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Combining time-resolved transcriptomics and proteomics data for Adverse Outcome Pathway refinement in ecotoxicology

Cite this dataset

Bakker, Ruben et al. (2023). Combining time-resolved transcriptomics and proteomics data for Adverse Outcome Pathway refinement in ecotoxicology [Dataset]. Dryad. https://doi.org/10.5061/dryad.rfj6q57f4

Abstract

Conventional Environmental Risk Assessment (ERA) of pesticide pollution is based on soil concentrations and apical endpoints, such as the reproduction of test organisms, but disregards information along the organismal response cascade leading to an adverse outcome. The Adverse Outcome Pathway (AOP) framework, on the other hand, facilitates the use of response information at any level of biological organization. Transcriptomic and proteomic data can provide thousands of data points on the response to toxic exposure. Combining multiple omics data types is necessary for a comprehensive overview of the response cascade and, therefore, AOP development. However, it is unclear if transcript and protein responses are synchronized in time or time-lagged. To understand if analysis of multi-omics data obtained at the same timepoint reveals one synchronized response cascade, we studied time-resolved shifts in gene transcript and protein abundance in the springtail Folsomia candida, a soil ecotoxicological model, after exposure to the neonicotinoid insecticide imidacloprid. We analyzed transcriptome and proteome data every 12 hours up to 72 hours after onset of exposure. The most pronounced shift in both transcript and protein abundances was observed after 48 hours of exposure. Moreover, cross-correlation analyses indicate that most genes displayed the highest correlation between transcript and protein abundances without a time-lag. This demonstrates that a combined analysis of transcriptomic and proteomic data can be used for AOP improvement. This data will promote the development of biomarkers for neonicotinoid insecticide pollution in soils or chemicals with a similar mechanism of action.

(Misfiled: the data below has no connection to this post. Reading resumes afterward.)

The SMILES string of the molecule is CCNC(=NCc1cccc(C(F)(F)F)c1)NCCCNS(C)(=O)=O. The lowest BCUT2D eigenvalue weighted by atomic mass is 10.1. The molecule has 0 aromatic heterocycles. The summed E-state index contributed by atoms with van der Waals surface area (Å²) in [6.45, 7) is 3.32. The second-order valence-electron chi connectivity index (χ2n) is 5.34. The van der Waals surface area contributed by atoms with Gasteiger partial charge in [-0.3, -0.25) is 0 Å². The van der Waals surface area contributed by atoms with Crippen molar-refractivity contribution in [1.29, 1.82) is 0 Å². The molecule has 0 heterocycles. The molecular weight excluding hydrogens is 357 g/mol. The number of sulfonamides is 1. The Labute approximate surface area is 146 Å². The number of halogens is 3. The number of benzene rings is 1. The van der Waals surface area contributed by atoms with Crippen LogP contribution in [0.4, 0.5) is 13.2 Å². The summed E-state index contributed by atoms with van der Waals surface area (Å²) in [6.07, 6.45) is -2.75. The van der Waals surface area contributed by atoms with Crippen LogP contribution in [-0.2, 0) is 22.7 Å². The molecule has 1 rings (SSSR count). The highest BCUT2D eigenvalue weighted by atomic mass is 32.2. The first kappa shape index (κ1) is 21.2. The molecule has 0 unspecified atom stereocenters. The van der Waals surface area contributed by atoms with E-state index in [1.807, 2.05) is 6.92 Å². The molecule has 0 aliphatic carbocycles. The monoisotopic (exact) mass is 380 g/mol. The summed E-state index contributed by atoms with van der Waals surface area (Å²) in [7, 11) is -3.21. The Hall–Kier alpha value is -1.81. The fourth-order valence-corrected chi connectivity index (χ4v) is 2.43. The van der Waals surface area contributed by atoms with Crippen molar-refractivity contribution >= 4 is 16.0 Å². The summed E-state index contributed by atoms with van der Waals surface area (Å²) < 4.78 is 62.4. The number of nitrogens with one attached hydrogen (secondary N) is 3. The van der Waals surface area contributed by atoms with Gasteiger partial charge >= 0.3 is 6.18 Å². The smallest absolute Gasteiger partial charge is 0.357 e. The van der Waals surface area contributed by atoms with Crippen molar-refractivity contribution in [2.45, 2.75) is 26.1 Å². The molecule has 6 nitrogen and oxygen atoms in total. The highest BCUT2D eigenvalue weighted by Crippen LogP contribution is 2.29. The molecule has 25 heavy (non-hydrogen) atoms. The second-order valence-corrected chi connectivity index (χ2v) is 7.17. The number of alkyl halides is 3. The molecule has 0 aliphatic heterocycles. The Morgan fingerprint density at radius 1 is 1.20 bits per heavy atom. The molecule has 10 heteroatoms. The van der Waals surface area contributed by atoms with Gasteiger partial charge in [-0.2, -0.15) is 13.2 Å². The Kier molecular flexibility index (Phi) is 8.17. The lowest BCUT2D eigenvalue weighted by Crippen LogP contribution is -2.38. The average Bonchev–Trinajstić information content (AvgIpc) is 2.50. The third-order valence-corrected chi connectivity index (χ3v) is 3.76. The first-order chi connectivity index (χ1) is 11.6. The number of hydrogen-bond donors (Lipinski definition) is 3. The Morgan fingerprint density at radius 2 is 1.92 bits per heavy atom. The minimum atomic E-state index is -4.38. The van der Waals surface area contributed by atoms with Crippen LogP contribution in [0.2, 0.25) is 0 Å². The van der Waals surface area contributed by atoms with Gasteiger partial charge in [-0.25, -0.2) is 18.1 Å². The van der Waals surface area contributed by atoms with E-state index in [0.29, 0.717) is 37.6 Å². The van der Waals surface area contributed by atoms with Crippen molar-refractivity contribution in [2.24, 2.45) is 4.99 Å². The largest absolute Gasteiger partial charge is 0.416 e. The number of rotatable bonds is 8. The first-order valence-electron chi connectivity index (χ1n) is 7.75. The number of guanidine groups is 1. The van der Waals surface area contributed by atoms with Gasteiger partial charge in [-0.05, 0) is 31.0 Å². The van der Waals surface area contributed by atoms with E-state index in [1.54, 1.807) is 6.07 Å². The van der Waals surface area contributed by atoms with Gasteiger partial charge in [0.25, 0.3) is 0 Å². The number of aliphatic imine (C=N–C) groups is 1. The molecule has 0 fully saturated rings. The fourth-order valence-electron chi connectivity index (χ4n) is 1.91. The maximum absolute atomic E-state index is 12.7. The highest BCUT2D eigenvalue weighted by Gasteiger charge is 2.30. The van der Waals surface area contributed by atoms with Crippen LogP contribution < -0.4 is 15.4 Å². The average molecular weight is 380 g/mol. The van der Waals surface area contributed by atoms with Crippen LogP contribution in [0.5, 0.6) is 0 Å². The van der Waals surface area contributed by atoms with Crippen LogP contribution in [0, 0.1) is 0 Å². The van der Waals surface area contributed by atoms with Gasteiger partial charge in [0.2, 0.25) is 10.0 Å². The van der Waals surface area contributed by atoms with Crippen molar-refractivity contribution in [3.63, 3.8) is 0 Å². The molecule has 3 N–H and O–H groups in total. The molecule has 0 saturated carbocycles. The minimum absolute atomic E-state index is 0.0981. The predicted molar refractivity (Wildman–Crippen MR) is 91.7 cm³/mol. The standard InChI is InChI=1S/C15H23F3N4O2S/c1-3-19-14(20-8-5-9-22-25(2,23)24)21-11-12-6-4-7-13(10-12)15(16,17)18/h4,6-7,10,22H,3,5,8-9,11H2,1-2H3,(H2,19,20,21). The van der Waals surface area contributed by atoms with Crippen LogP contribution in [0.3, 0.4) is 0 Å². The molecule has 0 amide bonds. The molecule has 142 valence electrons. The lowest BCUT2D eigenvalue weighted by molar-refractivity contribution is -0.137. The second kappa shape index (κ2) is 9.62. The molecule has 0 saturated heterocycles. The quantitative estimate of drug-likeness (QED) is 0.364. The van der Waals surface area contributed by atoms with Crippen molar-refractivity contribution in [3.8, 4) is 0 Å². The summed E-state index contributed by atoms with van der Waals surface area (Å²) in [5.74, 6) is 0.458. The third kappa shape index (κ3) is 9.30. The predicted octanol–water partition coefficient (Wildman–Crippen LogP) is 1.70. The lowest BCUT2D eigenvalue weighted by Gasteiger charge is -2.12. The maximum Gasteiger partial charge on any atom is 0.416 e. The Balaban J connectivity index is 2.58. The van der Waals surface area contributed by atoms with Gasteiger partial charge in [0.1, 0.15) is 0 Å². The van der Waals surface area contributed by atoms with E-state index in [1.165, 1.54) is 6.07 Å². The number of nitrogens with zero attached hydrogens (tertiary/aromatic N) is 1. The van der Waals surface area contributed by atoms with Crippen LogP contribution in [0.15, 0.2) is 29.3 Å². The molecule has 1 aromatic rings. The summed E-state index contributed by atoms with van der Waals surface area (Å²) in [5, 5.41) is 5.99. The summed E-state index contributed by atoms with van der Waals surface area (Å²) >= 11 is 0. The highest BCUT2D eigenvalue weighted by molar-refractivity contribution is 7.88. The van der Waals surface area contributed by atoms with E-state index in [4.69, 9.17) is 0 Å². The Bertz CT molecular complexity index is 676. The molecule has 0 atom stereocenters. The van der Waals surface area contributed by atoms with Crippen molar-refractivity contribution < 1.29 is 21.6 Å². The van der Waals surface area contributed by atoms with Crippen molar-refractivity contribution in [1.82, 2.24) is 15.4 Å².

Methods

Please refer to a complete description of the methods to our peer-reviewed article. 

This upload is only for the proteomics data.

For test soil, natural LUFA2.2. was used with or without imidacloprid. RNA and protein were sent to other facilities for further processing. Pools of 70 Folsomia candida were exposed to test soil and harvested every 12 hours for a total of 72 hours. The protein and RNA fractions from these animals were isolated using a TriZol-based method. 

Proteomic data: 

Shotgun LC-MS2 (Thermo-Fisher Orbitrap), searchGUI with msgf+*, PeptideShaker*, label-free quantification moFF*, further analysis with R-Msnbase, R-limma, R-MSqRob.

* these steps have been performed on the EU Galaxy server.

 

Transcriptomics data have been uploaded to the NCBI GEO database (GSE220513) and Zenodo.

Usage notes

All analysis is based on R and python. In particular, R is used for all downstream analyses. A Zenodo upload has been made of the code.

Funding

Dutch Research Council, Award: 15494